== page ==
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A Florida man indicates he and other firefighters nationwide were never adequately warned about the risks associated with application of firefighting foam, indicating exposure to the toxic chemicals caused him to develop kidney cancer following years of use during training and to extinguish fires throughout his career.
Aqueous film-forming foam (AFFF) used by military and civilian firefighting agencies over the past several decades contained cancer-causing chemicals known as per and polyfluoroalkyl substances (PFAS), which can build up in the body and take thousands of years to degrade.
In a complaint (PDF) filed in the U.S. District Court for the District of South Carolina on February 18, Anthony Wayne Hull indicates he developed kidney cancer caused by firefighting foam used on a regular basis, presenting claims against 3M Company, Kidde-Fenwal, Inc., Buckeye Fire Equipment Company and numerous other chemical and safety equipment manufacturers as the defendants.
Hull indicates the defendants never warned about the toxic side effects of PFAS contained in the products, resulting in inadequate protective equipment used during foam application in the field or during training exercises.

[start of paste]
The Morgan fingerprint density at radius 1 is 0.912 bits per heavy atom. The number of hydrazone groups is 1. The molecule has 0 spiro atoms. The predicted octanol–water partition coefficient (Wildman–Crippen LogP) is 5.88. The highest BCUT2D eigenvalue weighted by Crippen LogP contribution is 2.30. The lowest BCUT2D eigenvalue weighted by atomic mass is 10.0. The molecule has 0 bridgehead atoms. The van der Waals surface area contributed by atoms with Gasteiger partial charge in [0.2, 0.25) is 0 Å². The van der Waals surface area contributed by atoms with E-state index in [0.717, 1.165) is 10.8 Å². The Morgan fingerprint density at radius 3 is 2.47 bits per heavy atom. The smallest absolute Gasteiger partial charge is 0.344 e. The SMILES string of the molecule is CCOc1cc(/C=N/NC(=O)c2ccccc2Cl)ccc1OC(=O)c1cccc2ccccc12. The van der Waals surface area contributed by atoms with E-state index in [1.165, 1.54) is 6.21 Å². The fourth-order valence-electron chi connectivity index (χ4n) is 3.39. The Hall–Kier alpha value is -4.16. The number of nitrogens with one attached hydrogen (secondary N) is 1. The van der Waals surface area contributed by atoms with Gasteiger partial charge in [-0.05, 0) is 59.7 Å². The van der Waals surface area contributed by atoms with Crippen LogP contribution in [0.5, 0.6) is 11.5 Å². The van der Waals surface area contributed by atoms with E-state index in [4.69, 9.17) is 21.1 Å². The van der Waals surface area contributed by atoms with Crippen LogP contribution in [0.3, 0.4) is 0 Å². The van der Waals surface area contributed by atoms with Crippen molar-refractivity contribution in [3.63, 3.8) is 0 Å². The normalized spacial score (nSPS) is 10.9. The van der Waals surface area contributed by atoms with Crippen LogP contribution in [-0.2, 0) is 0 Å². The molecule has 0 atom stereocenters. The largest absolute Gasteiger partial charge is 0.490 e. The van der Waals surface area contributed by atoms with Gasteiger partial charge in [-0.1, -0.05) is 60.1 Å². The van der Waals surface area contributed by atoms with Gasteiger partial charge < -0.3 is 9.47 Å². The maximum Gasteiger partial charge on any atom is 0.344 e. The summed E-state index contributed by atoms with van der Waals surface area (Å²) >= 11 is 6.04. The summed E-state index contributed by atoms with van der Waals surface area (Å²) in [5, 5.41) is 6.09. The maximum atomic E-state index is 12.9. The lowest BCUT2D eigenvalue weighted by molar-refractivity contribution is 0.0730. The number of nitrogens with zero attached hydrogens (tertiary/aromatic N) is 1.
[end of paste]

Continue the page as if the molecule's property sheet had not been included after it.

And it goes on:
“Defendants did not warn public entities, firefighter trainees who they knew would foreseeably come into contact with their AFFF products, or firefighters employed by either civilian and/or military employers that use of and/or exposure to Defendants’ AFFF products containing PFAS and/or its precursors would pose a danger to human health,” Hull’s lawsuit states. “Defendants have known of the health hazards associated with AFFF and/or its compounds for decades and that in their intended and/or common use would harm human health.”
The complaint joins a number of firefighting foam lawsuits filed across the nation, all raising similar allegations that individuals developed kidney cancer, testicular cancer, pancreatic cancer and other injuries after applying the products.
Given common claims brought throughout the federal court system, centralized pretrial proceedings have been established in the District of South Carolina, where the parties are engaging in coordinated discovery and preparing for a series of early “bellwether” trials designed to gauge how juries are likely to respond to certain evidence and testimony that will be repeated in claims brought by firefighters nationwide.